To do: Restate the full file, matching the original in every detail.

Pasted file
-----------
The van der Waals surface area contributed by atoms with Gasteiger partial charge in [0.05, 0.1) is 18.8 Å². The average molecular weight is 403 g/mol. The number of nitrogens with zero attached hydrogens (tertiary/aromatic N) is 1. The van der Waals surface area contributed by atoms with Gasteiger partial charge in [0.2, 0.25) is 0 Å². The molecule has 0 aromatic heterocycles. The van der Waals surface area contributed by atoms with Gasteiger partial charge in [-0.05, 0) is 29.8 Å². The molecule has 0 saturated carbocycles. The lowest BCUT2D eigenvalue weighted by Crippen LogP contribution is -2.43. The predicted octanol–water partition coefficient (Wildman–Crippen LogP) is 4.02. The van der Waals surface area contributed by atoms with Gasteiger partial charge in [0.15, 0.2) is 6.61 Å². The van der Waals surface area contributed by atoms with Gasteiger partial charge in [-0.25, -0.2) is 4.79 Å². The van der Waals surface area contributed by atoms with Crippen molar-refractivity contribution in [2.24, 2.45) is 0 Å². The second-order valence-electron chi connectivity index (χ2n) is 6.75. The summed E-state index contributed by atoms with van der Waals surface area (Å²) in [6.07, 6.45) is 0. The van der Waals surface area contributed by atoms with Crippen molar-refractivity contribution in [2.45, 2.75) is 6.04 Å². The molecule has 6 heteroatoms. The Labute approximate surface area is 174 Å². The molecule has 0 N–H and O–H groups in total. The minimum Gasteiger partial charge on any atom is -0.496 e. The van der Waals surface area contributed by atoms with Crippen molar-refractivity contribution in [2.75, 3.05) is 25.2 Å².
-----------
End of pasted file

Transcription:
The van der Waals surface area contributed by atoms with Gasteiger partial charge in [0.05, 0.1) is 18.8 Å². The average molecular weight is 403 g/mol. The number of nitrogens with zero attached hydrogens (tertiary/aromatic N) is 1. The van der Waals surface area contributed by atoms with Gasteiger partial charge in [0.2, 0.25) is 0 Å². The molecule has 0 aromatic heterocycles. The van der Waals surface area contributed by atoms with Gasteiger partial charge in [-0.05, 0) is 29.8 Å². The molecule has 0 saturated carbocycles. The lowest BCUT2D eigenvalue weighted by Crippen LogP contribution is -2.43. The predicted octanol–water partition coefficient (Wildman–Crippen LogP) is 4.02. The van der Waals surface area contributed by atoms with Gasteiger partial charge in [0.15, 0.2) is 6.61 Å². The van der Waals surface area contributed by atoms with Gasteiger partial charge in [-0.25, -0.2) is 4.79 Å². The van der Waals surface area contributed by atoms with Crippen molar-refractivity contribution in [2.24, 2.45) is 0 Å². The second-order valence-electron chi connectivity index (χ2n) is 6.75. The summed E-state index contributed by atoms with van der Waals surface area (Å²) in [6.07, 6.45) is 0. The van der Waals surface area contributed by atoms with Crippen molar-refractivity contribution in [2.45, 2.75) is 6.04 Å². The molecule has 6 heteroatoms. The Labute approximate surface area is 174 Å². The molecule has 0 N–H and O–H groups in total. The minimum Gasteiger partial charge on any atom is -0.496 e. The van der Waals surface area contributed by atoms with Crippen molar-refractivity contribution in [2.75, 3.05) is 25.2 Å².